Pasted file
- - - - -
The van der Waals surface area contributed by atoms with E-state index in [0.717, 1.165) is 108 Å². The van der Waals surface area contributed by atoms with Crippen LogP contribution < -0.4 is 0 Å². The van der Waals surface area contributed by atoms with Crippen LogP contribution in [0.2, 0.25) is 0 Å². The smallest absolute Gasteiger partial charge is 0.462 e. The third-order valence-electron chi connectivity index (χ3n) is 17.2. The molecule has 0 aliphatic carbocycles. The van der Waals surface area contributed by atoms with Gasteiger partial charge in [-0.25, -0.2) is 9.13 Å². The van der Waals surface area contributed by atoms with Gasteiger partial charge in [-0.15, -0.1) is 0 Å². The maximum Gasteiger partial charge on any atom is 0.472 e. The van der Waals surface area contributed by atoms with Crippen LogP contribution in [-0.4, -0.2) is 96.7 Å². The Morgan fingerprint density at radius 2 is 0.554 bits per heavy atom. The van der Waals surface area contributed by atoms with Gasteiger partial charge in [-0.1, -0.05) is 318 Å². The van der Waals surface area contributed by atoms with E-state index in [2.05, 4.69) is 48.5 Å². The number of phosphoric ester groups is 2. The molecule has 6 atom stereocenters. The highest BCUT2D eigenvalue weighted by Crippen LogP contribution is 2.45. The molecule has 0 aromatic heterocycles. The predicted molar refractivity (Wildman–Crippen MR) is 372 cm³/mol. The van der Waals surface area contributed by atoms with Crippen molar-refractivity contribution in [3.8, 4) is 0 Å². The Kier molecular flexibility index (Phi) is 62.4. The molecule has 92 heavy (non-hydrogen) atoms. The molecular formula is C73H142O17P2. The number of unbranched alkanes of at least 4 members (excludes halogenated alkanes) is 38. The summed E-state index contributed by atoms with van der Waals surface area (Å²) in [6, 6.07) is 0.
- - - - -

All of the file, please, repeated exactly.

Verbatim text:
The van der Waals surface area contributed by atoms with E-state index in [0.717, 1.165) is 108 Å². The van der Waals surface area contributed by atoms with Crippen LogP contribution < -0.4 is 0 Å². The van der Waals surface area contributed by atoms with Crippen LogP contribution in [0.2, 0.25) is 0 Å². The smallest absolute Gasteiger partial charge is 0.462 e. The third-order valence-electron chi connectivity index (χ3n) is 17.2. The molecule has 0 aliphatic carbocycles. The van der Waals surface area contributed by atoms with Gasteiger partial charge in [-0.25, -0.2) is 9.13 Å². The van der Waals surface area contributed by atoms with Gasteiger partial charge in [-0.15, -0.1) is 0 Å². The maximum Gasteiger partial charge on any atom is 0.472 e. The van der Waals surface area contributed by atoms with Crippen LogP contribution in [-0.4, -0.2) is 96.7 Å². The Morgan fingerprint density at radius 2 is 0.554 bits per heavy atom. The van der Waals surface area contributed by atoms with Gasteiger partial charge in [-0.1, -0.05) is 318 Å². The van der Waals surface area contributed by atoms with E-state index in [2.05, 4.69) is 48.5 Å². The number of phosphoric ester groups is 2. The molecule has 6 atom stereocenters. The highest BCUT2D eigenvalue weighted by Crippen LogP contribution is 2.45. The molecule has 0 aromatic heterocycles. The predicted molar refractivity (Wildman–Crippen MR) is 372 cm³/mol. The van der Waals surface area contributed by atoms with Crippen molar-refractivity contribution in [3.8, 4) is 0 Å². The Kier molecular flexibility index (Phi) is 62.4. The molecule has 92 heavy (non-hydrogen) atoms. The molecular formula is C73H142O17P2. The number of unbranched alkanes of at least 4 members (excludes halogenated alkanes) is 38. The summed E-state index contributed by atoms with van der Waals surface area (Å²) in [6, 6.07) is 0.